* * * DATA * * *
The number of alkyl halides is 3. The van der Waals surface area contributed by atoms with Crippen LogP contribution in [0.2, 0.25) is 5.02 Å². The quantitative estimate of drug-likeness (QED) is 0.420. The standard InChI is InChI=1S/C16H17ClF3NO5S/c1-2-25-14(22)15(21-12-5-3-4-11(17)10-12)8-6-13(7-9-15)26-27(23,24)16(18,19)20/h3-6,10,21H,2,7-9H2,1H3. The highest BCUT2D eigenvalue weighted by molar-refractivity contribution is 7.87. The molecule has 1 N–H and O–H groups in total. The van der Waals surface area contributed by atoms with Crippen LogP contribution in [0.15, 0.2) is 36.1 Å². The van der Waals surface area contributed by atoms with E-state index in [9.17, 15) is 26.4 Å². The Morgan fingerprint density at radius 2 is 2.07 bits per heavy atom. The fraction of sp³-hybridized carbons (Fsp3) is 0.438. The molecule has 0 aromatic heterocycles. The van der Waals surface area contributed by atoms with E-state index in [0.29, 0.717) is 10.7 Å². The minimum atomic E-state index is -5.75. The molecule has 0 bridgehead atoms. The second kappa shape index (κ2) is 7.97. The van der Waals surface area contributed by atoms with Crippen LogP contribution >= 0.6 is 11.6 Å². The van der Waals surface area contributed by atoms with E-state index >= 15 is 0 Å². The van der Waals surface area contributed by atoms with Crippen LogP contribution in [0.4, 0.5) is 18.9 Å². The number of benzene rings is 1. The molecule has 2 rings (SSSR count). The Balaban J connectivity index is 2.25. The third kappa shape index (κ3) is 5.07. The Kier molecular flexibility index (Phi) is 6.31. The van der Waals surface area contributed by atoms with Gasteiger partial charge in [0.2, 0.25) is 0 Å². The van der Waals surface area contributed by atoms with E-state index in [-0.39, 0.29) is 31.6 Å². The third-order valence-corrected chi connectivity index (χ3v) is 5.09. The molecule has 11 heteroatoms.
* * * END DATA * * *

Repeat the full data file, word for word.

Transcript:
The number of alkyl halides is 3. The van der Waals surface area contributed by atoms with Crippen LogP contribution in [0.2, 0.25) is 5.02 Å². The quantitative estimate of drug-likeness (QED) is 0.420. The standard InChI is InChI=1S/C16H17ClF3NO5S/c1-2-25-14(22)15(21-12-5-3-4-11(17)10-12)8-6-13(7-9-15)26-27(23,24)16(18,19)20/h3-6,10,21H,2,7-9H2,1H3. The highest BCUT2D eigenvalue weighted by molar-refractivity contribution is 7.87. The molecule has 1 N–H and O–H groups in total. The van der Waals surface area contributed by atoms with Crippen LogP contribution in [0.15, 0.2) is 36.1 Å². The van der Waals surface area contributed by atoms with E-state index in [9.17, 15) is 26.4 Å². The Morgan fingerprint density at radius 2 is 2.07 bits per heavy atom. The fraction of sp³-hybridized carbons (Fsp3) is 0.438. The molecule has 0 aromatic heterocycles. The van der Waals surface area contributed by atoms with E-state index in [0.29, 0.717) is 10.7 Å². The minimum atomic E-state index is -5.75. The molecule has 0 bridgehead atoms. The second kappa shape index (κ2) is 7.97. The van der Waals surface area contributed by atoms with Crippen LogP contribution >= 0.6 is 11.6 Å². The van der Waals surface area contributed by atoms with E-state index >= 15 is 0 Å². The van der Waals surface area contributed by atoms with Crippen LogP contribution in [0.4, 0.5) is 18.9 Å². The number of benzene rings is 1. The molecule has 2 rings (SSSR count). The Balaban J connectivity index is 2.25. The third kappa shape index (κ3) is 5.07. The Kier molecular flexibility index (Phi) is 6.31. The van der Waals surface area contributed by atoms with Gasteiger partial charge in [0.2, 0.25) is 0 Å². The van der Waals surface area contributed by atoms with E-state index in [-0.39, 0.29) is 31.6 Å². The third-order valence-corrected chi connectivity index (χ3v) is 5.09. The molecule has 11 heteroatoms.